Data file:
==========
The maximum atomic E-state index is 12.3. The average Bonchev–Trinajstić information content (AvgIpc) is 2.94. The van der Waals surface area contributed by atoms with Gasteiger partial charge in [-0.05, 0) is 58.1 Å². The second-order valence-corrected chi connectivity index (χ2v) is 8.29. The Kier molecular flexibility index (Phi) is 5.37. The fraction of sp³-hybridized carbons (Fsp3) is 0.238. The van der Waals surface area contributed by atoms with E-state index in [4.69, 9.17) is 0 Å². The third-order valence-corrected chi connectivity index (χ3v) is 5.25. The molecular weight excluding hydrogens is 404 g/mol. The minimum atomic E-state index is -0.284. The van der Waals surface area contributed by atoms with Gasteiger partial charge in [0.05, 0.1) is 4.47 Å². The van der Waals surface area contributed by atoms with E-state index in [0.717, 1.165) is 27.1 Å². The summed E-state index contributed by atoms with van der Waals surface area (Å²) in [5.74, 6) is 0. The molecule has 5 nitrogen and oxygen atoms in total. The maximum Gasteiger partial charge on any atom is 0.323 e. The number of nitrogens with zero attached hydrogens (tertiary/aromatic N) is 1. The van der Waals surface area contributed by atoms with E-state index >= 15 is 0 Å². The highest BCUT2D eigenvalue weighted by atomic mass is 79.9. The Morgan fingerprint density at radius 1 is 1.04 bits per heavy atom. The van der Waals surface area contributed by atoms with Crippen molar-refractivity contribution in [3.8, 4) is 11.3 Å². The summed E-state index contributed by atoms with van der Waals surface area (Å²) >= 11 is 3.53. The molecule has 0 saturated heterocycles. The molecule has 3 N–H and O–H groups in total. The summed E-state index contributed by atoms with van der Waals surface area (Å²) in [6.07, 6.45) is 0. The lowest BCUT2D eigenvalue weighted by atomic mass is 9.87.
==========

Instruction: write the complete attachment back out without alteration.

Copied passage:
The maximum atomic E-state index is 12.3. The average Bonchev–Trinajstić information content (AvgIpc) is 2.94. The van der Waals surface area contributed by atoms with Gasteiger partial charge in [-0.05, 0) is 58.1 Å². The second-order valence-corrected chi connectivity index (χ2v) is 8.29. The Kier molecular flexibility index (Phi) is 5.37. The fraction of sp³-hybridized carbons (Fsp3) is 0.238. The van der Waals surface area contributed by atoms with E-state index in [4.69, 9.17) is 0 Å². The third-order valence-corrected chi connectivity index (χ3v) is 5.25. The molecular weight excluding hydrogens is 404 g/mol. The minimum atomic E-state index is -0.284. The van der Waals surface area contributed by atoms with Gasteiger partial charge in [0.05, 0.1) is 4.47 Å². The van der Waals surface area contributed by atoms with E-state index in [0.717, 1.165) is 27.1 Å². The summed E-state index contributed by atoms with van der Waals surface area (Å²) in [5.74, 6) is 0. The molecule has 5 nitrogen and oxygen atoms in total. The maximum Gasteiger partial charge on any atom is 0.323 e. The number of nitrogens with zero attached hydrogens (tertiary/aromatic N) is 1. The van der Waals surface area contributed by atoms with E-state index >= 15 is 0 Å². The highest BCUT2D eigenvalue weighted by atomic mass is 79.9. The Morgan fingerprint density at radius 1 is 1.04 bits per heavy atom. The van der Waals surface area contributed by atoms with Crippen molar-refractivity contribution in [3.8, 4) is 11.3 Å². The summed E-state index contributed by atoms with van der Waals surface area (Å²) >= 11 is 3.53. The molecule has 0 saturated heterocycles. The molecule has 3 N–H and O–H groups in total. The summed E-state index contributed by atoms with van der Waals surface area (Å²) in [6.07, 6.45) is 0. The lowest BCUT2D eigenvalue weighted by atomic mass is 9.87.